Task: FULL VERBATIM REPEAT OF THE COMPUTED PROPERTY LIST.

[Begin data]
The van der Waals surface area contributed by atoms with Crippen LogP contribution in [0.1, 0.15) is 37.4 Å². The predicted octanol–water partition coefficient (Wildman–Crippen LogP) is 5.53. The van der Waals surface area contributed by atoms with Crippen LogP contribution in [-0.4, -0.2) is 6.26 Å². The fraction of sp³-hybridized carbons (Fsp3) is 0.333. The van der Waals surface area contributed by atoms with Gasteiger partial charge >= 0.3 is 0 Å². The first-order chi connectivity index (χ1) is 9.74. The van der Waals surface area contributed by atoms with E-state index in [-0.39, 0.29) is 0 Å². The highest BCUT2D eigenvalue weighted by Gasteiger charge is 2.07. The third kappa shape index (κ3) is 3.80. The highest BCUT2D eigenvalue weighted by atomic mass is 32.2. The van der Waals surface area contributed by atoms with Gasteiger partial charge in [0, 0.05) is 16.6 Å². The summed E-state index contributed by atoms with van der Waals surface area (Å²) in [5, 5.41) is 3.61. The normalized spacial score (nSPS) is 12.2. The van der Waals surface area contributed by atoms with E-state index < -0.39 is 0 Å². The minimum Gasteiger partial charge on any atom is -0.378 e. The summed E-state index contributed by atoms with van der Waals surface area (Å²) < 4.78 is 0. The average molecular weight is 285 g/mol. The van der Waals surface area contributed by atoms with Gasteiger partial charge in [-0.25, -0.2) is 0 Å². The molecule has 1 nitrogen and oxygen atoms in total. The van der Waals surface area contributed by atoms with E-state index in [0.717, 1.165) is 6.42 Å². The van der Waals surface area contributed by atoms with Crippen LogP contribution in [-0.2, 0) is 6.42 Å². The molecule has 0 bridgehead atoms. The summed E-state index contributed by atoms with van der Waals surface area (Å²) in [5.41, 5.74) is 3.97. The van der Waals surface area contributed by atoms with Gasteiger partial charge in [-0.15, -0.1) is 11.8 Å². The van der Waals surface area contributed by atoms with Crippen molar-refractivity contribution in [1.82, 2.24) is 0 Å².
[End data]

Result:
The van der Waals surface area contributed by atoms with Crippen LogP contribution in [0.1, 0.15) is 37.4 Å². The predicted octanol–water partition coefficient (Wildman–Crippen LogP) is 5.53. The van der Waals surface area contributed by atoms with Crippen LogP contribution in [-0.4, -0.2) is 6.26 Å². The fraction of sp³-hybridized carbons (Fsp3) is 0.333. The van der Waals surface area contributed by atoms with Gasteiger partial charge >= 0.3 is 0 Å². The first-order chi connectivity index (χ1) is 9.74. The van der Waals surface area contributed by atoms with E-state index in [-0.39, 0.29) is 0 Å². The highest BCUT2D eigenvalue weighted by Gasteiger charge is 2.07. The third kappa shape index (κ3) is 3.80. The highest BCUT2D eigenvalue weighted by atomic mass is 32.2. The van der Waals surface area contributed by atoms with Gasteiger partial charge in [0, 0.05) is 16.6 Å². The summed E-state index contributed by atoms with van der Waals surface area (Å²) in [5, 5.41) is 3.61. The normalized spacial score (nSPS) is 12.2. The van der Waals surface area contributed by atoms with E-state index < -0.39 is 0 Å². The minimum Gasteiger partial charge on any atom is -0.378 e. The summed E-state index contributed by atoms with van der Waals surface area (Å²) < 4.78 is 0. The average molecular weight is 285 g/mol. The van der Waals surface area contributed by atoms with Gasteiger partial charge in [-0.25, -0.2) is 0 Å². The molecule has 1 nitrogen and oxygen atoms in total. The van der Waals surface area contributed by atoms with E-state index in [0.717, 1.165) is 6.42 Å². The van der Waals surface area contributed by atoms with Crippen LogP contribution in [-0.2, 0) is 6.42 Å². The molecule has 0 bridgehead atoms. The summed E-state index contributed by atoms with van der Waals surface area (Å²) in [5.41, 5.74) is 3.97. The van der Waals surface area contributed by atoms with Gasteiger partial charge in [-0.15, -0.1) is 11.8 Å². The van der Waals surface area contributed by atoms with Crippen molar-refractivity contribution in [1.82, 2.24) is 0 Å².